Clean air advocates in the San Joaquin Valley of California are taking action to reverse a finding that the region cleared the air of dangerous particulate matter pollution. Advocates say the Environmental Protection Agency reached its finding by sweeping key data under the rug.
On October 30, 2006, EPA declared that the San Joaquin Valley had attained the national air quality standards for particulate matter pollution (PM-10), i.e., tiny particles of dust, soot, and chemicals that can obscure visibility and be inhaled deep in the lungs. PM-10 is a known killer that can cause lung and heart ailments. In a region where this type of pollution kills more that 1800 residents a year (http://www.arb.ca.gov/research/aaqs/std-rs/std-rs.htm) clean air advocates question EPA’s decision to end requirements that the local air district keep working to eliminate this threat.
The groups have now presented EPA with data that contradicts the regional air district’s and EPA’s claims of victory over particulate pollution.
“It’s astounding the lengths to which our public health agencies are going to protect this bad decision,” says Kevin Hamilton of Medical Advocates for Healthy Air. “EPA said they’d withdraw it if there were more violations — we’re just asking them to keep their word. They need to stand up and protect the public health in our Valley.”
To be declared in attainment with the public health standards, the Valley is required to go three years without violating the pollution limit more than once a year. Last fall, southern portions of the Valley violated the limit more than two dozen times — more than twice as many as in any other year for the past 14 years.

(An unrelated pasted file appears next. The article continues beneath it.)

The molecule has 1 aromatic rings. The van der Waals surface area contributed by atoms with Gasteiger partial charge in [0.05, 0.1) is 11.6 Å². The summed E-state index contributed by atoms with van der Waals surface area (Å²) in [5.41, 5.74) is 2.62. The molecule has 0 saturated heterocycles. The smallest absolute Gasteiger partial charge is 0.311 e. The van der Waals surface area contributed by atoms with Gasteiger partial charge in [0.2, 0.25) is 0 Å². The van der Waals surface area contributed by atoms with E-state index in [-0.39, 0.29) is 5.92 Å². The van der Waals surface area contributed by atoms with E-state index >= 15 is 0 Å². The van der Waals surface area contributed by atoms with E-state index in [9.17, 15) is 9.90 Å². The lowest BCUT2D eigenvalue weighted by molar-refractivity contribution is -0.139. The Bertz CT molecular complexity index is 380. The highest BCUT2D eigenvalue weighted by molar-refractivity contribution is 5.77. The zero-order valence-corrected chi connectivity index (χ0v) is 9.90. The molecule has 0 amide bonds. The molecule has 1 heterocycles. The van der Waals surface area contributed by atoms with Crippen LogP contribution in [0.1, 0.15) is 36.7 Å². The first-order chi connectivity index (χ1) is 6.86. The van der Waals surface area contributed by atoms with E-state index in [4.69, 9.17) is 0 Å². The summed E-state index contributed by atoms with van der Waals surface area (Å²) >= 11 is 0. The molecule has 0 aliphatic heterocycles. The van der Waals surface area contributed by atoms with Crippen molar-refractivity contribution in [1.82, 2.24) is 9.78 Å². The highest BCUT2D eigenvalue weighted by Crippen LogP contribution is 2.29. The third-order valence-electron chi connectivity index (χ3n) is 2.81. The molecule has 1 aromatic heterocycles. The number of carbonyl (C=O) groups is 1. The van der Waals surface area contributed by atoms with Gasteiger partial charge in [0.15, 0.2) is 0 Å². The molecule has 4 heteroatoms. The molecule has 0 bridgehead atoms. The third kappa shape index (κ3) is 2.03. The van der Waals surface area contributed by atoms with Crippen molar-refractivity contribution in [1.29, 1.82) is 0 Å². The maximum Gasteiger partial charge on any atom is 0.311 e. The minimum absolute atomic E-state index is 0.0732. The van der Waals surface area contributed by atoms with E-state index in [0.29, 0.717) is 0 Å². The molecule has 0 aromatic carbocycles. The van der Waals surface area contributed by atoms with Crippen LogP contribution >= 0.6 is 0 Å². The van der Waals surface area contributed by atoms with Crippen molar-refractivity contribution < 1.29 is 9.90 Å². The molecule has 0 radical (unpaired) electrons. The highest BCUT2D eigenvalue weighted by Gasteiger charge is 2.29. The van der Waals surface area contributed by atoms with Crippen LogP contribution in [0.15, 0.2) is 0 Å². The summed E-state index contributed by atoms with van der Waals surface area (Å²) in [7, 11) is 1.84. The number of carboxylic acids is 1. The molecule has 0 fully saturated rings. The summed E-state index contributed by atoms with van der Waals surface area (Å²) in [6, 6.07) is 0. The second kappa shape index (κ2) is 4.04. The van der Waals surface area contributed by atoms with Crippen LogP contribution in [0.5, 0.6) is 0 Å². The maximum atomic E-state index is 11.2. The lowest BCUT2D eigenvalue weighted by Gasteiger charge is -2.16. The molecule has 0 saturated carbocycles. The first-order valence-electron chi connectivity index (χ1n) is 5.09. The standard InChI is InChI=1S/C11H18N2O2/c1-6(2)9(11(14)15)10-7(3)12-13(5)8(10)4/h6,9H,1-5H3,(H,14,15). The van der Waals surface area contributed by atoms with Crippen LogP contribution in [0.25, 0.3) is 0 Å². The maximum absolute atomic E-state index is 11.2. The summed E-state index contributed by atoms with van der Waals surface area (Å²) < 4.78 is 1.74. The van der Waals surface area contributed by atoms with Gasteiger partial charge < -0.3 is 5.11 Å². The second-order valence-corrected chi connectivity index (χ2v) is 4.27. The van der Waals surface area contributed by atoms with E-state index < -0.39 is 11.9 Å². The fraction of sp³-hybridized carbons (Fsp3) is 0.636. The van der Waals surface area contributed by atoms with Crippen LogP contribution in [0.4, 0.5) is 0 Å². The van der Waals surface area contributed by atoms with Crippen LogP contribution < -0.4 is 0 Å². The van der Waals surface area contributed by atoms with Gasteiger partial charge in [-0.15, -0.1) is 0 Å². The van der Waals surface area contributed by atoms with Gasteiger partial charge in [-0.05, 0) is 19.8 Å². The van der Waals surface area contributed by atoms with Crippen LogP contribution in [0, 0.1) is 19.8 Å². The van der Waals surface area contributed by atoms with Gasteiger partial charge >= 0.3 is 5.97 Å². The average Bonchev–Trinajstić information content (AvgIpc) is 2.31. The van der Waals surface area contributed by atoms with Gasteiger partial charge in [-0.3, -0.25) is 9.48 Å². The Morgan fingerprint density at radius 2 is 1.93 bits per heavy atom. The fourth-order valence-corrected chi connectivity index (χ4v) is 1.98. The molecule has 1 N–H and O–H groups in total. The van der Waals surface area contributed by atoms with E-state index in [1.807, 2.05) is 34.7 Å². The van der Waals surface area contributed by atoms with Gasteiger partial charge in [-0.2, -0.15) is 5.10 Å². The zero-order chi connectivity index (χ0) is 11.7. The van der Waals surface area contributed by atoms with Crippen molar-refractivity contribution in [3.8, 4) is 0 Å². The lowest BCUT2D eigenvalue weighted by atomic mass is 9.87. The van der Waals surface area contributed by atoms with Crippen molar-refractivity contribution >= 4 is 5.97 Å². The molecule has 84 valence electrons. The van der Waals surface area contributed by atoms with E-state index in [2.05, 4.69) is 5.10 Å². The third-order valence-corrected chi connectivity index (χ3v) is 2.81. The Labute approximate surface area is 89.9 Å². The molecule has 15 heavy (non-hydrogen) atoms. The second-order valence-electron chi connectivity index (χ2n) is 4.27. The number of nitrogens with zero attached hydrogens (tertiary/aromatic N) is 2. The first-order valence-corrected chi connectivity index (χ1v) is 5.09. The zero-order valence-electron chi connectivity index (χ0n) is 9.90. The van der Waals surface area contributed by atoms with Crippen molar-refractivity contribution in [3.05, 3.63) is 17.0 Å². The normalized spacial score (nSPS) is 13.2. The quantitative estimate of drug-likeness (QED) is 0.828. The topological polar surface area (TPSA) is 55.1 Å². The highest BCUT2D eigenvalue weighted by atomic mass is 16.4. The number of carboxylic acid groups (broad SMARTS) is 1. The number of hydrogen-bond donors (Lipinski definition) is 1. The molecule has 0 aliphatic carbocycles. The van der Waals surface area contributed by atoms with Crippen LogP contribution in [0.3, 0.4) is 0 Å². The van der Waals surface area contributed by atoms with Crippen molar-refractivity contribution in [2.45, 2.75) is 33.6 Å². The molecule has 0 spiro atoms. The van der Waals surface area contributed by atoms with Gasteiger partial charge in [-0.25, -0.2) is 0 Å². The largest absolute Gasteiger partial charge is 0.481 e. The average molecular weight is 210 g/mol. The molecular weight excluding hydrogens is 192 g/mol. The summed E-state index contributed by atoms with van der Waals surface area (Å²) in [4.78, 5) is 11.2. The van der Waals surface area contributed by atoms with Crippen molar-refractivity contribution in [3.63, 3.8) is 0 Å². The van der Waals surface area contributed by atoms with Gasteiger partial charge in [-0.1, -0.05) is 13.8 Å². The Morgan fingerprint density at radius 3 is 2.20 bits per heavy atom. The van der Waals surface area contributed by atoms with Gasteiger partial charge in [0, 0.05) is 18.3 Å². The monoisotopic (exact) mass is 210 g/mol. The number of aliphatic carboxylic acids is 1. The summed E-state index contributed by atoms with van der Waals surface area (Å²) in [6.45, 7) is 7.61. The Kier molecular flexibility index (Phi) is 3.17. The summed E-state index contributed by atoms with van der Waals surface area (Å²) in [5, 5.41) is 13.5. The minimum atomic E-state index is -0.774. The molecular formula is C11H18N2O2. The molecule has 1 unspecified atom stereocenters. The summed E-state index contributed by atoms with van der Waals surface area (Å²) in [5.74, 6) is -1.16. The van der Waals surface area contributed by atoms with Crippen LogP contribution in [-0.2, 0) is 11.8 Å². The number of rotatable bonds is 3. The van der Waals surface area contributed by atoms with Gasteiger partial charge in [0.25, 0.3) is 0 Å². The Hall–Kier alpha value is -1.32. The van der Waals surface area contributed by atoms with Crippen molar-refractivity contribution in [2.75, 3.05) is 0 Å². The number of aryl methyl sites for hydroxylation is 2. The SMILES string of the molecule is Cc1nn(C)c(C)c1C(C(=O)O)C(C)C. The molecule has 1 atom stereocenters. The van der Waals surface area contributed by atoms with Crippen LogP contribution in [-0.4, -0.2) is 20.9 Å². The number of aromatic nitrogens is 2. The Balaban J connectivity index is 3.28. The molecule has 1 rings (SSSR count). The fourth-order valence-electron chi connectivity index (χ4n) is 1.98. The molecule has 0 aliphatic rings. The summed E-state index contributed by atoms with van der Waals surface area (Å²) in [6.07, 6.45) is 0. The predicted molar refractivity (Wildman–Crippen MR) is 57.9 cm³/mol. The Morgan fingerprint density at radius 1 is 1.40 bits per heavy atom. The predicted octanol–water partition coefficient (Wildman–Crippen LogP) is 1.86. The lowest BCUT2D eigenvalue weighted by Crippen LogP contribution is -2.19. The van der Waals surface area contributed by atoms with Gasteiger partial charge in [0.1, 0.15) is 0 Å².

Clean air advocates assert that EPA ignored dirty data from numerous days at numerous air monitors last fall when it made its attainment finding in October. EPA is trying to blame the area’s bad air quality on winds in the Sacramento Valley but has provided no reliable evidence to support that claim. In fact, former National Weather Service forecaster and expert forensic meteorologist Jan Null says that the days in question were “complete non-events” and “were not windy by any stretch of the imagination.”
Advocates believe the premature clean air declaration was intended to avoid a court-ordered deadline in which EPA was required to impose a federal clean air plan on the San Joaquin Valley Air Pollution Control District by October 18, 2006. By determining that the air was clean, EPA avoided this work burden. Advocates say EPA’s finding sends the wrong message to regulated industries and Valley citizens whose health remains imperiled by unacceptable levels of PM-10.
“EPA is contorting its own policies to avoid doing its job,” said Sarah Jackson, air specialist with Earthjustice. “There are no more ‘get out of jail free’ cards for an agency with more than three decades of missed deadlines and botched plans. The residents of the San Joaquin Valley deserve real progress, not agency politics.”
In a formal “petition for withdrawal” submitted today, air advocates claimed:
In spite of EPA’s regulatory acrobatics, the fact is that the Valley was not in attainment as of the date of the Finding, and it is not in attainment today. Since EPA published its proposed Attainment Finding, Valley monitoring sites using methodology subject to all quality assurance and quality control requirements, have recorded 26 PM-10 exceedance days.
Earthjustice represents Latino Issues Forum, Medical Advocates for Health Air, and three valley Sierra Club chapters in this action. In addition to a full withdrawal of the attainment finding, they are asking EPA to reinstate the contingency measures and other Clean Air Act requirements it suspended when it made that erroneous finding.
Read the “Petition for Withdrawal” (PDF)